A common question in estate planning is determining the appropriate time for children to have access to their inheritance.
Wealth Advisor’s article asks, “When Should Children Have Access To Their Inheritances?” The article looks primarily at distributions from trusts created by a will (testamentary trusts). However, these considerations also apply to trusts created during your lifetime, which are called inter-vivos trusts.
One big difference between your will and lifetime irrevocable trusts, is that during your lifetime, your will can be updated and changed. However, amending or changing, a lifetime irrevocable trust is much more difficult. Usually it requires a statutory solution (decanting) or permission from the courts.
Distributions can be discretionary, mandatory or event-driven. A common distribution structure includes mandatory distributions at specified ages, such as at 25, 30, and 35. A third of the principle is distributed at age 25, with half of the balance doled out at age 30, and the remaining balance distributed at age 35.
In addition to mandatory distributions, a trust can provide that the trustee has the authority to make either fully discretionary distributions or distributions under some “ascertainable standard,” such as for the beneficiary’s health, education, maintenance, and support. However, detailing only mandatory distributions or event-based distributions significantly reduces the fiduciary’s flexibility.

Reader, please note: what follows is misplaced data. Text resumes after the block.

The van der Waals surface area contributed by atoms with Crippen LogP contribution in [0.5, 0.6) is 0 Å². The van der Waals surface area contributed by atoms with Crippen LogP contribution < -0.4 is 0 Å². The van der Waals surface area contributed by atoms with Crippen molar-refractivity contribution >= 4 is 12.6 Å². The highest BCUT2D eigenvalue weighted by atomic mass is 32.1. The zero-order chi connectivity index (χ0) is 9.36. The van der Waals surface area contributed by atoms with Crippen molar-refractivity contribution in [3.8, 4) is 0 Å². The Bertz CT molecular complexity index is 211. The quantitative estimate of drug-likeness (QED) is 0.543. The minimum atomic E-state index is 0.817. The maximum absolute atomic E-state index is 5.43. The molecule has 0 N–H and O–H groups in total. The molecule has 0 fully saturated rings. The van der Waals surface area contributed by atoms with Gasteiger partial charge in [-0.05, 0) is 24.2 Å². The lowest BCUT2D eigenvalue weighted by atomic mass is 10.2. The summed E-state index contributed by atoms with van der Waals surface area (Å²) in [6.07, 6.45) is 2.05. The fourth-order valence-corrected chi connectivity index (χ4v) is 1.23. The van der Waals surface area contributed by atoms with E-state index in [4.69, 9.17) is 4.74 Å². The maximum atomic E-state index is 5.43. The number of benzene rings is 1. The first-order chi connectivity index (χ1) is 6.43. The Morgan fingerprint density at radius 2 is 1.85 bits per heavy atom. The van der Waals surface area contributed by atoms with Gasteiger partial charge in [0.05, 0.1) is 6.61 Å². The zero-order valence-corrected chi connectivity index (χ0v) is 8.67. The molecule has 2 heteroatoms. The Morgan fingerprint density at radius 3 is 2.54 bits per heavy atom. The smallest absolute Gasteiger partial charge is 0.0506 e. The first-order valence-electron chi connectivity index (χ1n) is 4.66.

A trust should be created with the help of an experienced estate planning attorney. He or she will help guide your decisions about trust distributions, that include both the principal and the income generated by that principal.
In many situations, when an estate plan is designed, you may not be sure of the ultimate size of your children’s inheritance. In that case, your attorney can help you plan for an income stream in today’s dollars, as well as a cost of living adjustment to account for inflation. This will eliminate any mandatory income distributions that may mean large distributions to children at relatively young ages.
Another way to go is to leave the income distributions to the discretion of the trustee. With more flexibility for the fiduciary, distributions can be made based on what your heirs need at that time. Speak with Rowley Law today to learn how to set up a plan tailored to your children’s needs.
Reference: Wealth Advisor (July 30, 2018) “When Should Children Have Access To Their Inheritances?”